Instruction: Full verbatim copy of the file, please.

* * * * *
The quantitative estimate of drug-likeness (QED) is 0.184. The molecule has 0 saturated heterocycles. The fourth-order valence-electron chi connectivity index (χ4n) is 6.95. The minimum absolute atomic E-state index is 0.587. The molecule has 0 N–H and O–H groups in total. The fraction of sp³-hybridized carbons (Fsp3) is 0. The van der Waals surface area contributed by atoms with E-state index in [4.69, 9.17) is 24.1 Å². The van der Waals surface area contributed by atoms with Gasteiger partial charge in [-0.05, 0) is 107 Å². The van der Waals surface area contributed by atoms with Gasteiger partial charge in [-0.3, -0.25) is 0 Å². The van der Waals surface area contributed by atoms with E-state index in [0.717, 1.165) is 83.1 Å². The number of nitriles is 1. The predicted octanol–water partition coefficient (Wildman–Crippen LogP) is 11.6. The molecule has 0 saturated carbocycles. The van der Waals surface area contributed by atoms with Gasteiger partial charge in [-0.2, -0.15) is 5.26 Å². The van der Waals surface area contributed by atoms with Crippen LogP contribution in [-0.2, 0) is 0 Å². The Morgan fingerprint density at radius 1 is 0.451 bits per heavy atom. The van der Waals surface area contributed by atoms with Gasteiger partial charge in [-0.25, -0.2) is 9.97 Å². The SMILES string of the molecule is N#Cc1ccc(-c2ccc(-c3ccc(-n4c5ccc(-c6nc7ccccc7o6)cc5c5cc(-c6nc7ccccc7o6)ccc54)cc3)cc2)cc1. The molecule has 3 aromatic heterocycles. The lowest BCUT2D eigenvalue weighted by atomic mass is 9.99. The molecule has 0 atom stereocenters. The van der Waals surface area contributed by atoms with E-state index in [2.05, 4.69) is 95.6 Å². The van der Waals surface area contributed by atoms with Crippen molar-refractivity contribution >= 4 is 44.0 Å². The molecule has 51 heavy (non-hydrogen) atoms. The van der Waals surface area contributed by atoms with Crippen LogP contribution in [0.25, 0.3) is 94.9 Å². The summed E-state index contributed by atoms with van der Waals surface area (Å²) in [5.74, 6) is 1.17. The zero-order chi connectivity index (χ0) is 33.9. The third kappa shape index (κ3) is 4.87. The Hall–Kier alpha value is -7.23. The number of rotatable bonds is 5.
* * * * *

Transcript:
The quantitative estimate of drug-likeness (QED) is 0.184. The molecule has 0 saturated heterocycles. The fourth-order valence-electron chi connectivity index (χ4n) is 6.95. The minimum absolute atomic E-state index is 0.587. The molecule has 0 N–H and O–H groups in total. The fraction of sp³-hybridized carbons (Fsp3) is 0. The van der Waals surface area contributed by atoms with E-state index in [4.69, 9.17) is 24.1 Å². The van der Waals surface area contributed by atoms with Gasteiger partial charge in [-0.05, 0) is 107 Å². The van der Waals surface area contributed by atoms with Gasteiger partial charge in [-0.3, -0.25) is 0 Å². The van der Waals surface area contributed by atoms with E-state index in [0.717, 1.165) is 83.1 Å². The number of nitriles is 1. The predicted octanol–water partition coefficient (Wildman–Crippen LogP) is 11.6. The molecule has 0 saturated carbocycles. The van der Waals surface area contributed by atoms with Gasteiger partial charge in [-0.2, -0.15) is 5.26 Å². The van der Waals surface area contributed by atoms with Crippen LogP contribution in [-0.2, 0) is 0 Å². The Morgan fingerprint density at radius 1 is 0.451 bits per heavy atom. The van der Waals surface area contributed by atoms with Gasteiger partial charge in [-0.25, -0.2) is 9.97 Å². The SMILES string of the molecule is N#Cc1ccc(-c2ccc(-c3ccc(-n4c5ccc(-c6nc7ccccc7o6)cc5c5cc(-c6nc7ccccc7o6)ccc54)cc3)cc2)cc1. The molecule has 3 aromatic heterocycles. The lowest BCUT2D eigenvalue weighted by atomic mass is 9.99. The molecule has 0 atom stereocenters. The van der Waals surface area contributed by atoms with E-state index in [2.05, 4.69) is 95.6 Å². The van der Waals surface area contributed by atoms with Crippen molar-refractivity contribution >= 4 is 44.0 Å². The molecule has 51 heavy (non-hydrogen) atoms. The van der Waals surface area contributed by atoms with Crippen LogP contribution in [0.25, 0.3) is 94.9 Å². The summed E-state index contributed by atoms with van der Waals surface area (Å²) in [5.74, 6) is 1.17. The zero-order chi connectivity index (χ0) is 33.9. The third kappa shape index (κ3) is 4.87. The Hall–Kier alpha value is -7.23. The number of rotatable bonds is 5.